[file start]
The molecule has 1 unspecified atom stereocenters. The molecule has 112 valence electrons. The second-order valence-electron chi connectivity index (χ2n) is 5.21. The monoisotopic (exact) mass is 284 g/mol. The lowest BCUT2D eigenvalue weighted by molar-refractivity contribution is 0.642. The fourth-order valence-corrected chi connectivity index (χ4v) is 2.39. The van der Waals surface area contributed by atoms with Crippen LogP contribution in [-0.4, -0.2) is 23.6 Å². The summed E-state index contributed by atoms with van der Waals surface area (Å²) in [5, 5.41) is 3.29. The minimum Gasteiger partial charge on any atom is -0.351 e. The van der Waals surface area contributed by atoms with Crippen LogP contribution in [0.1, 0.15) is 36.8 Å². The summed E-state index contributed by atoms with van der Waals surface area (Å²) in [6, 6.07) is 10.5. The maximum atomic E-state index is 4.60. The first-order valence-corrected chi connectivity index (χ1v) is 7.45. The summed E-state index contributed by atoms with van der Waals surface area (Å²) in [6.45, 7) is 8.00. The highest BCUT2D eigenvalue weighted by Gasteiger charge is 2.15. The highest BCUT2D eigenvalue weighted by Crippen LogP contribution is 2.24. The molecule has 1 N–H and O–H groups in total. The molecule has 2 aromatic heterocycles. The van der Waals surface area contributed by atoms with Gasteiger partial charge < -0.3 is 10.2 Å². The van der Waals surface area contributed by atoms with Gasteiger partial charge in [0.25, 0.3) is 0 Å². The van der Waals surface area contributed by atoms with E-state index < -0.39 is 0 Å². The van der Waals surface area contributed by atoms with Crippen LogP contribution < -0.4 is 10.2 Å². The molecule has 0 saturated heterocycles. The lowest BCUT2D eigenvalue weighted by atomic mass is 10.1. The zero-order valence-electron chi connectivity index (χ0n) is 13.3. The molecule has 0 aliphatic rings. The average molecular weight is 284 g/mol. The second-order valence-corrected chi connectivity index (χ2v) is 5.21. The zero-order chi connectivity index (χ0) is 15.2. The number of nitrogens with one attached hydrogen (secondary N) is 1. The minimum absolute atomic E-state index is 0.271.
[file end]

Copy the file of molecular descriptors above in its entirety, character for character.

The molecule has 1 unspecified atom stereocenters. The molecule has 112 valence electrons. The second-order valence-electron chi connectivity index (χ2n) is 5.21. The monoisotopic (exact) mass is 284 g/mol. The lowest BCUT2D eigenvalue weighted by molar-refractivity contribution is 0.642. The fourth-order valence-corrected chi connectivity index (χ4v) is 2.39. The van der Waals surface area contributed by atoms with Crippen LogP contribution in [-0.4, -0.2) is 23.6 Å². The summed E-state index contributed by atoms with van der Waals surface area (Å²) in [5, 5.41) is 3.29. The minimum Gasteiger partial charge on any atom is -0.351 e. The van der Waals surface area contributed by atoms with Crippen LogP contribution in [0.1, 0.15) is 36.8 Å². The summed E-state index contributed by atoms with van der Waals surface area (Å²) in [6, 6.07) is 10.5. The maximum atomic E-state index is 4.60. The first-order valence-corrected chi connectivity index (χ1v) is 7.45. The summed E-state index contributed by atoms with van der Waals surface area (Å²) in [6.45, 7) is 8.00. The highest BCUT2D eigenvalue weighted by Gasteiger charge is 2.15. The highest BCUT2D eigenvalue weighted by Crippen LogP contribution is 2.24. The molecule has 1 N–H and O–H groups in total. The molecule has 2 aromatic heterocycles. The van der Waals surface area contributed by atoms with Gasteiger partial charge < -0.3 is 10.2 Å². The van der Waals surface area contributed by atoms with Gasteiger partial charge in [0.25, 0.3) is 0 Å². The van der Waals surface area contributed by atoms with E-state index < -0.39 is 0 Å². The van der Waals surface area contributed by atoms with Crippen LogP contribution < -0.4 is 10.2 Å². The molecule has 0 saturated heterocycles. The lowest BCUT2D eigenvalue weighted by atomic mass is 10.1. The zero-order valence-electron chi connectivity index (χ0n) is 13.3. The molecule has 0 aliphatic rings. The average molecular weight is 284 g/mol. The second-order valence-corrected chi connectivity index (χ2v) is 5.21. The zero-order chi connectivity index (χ0) is 15.2. The number of nitrogens with one attached hydrogen (secondary N) is 1. The minimum absolute atomic E-state index is 0.271.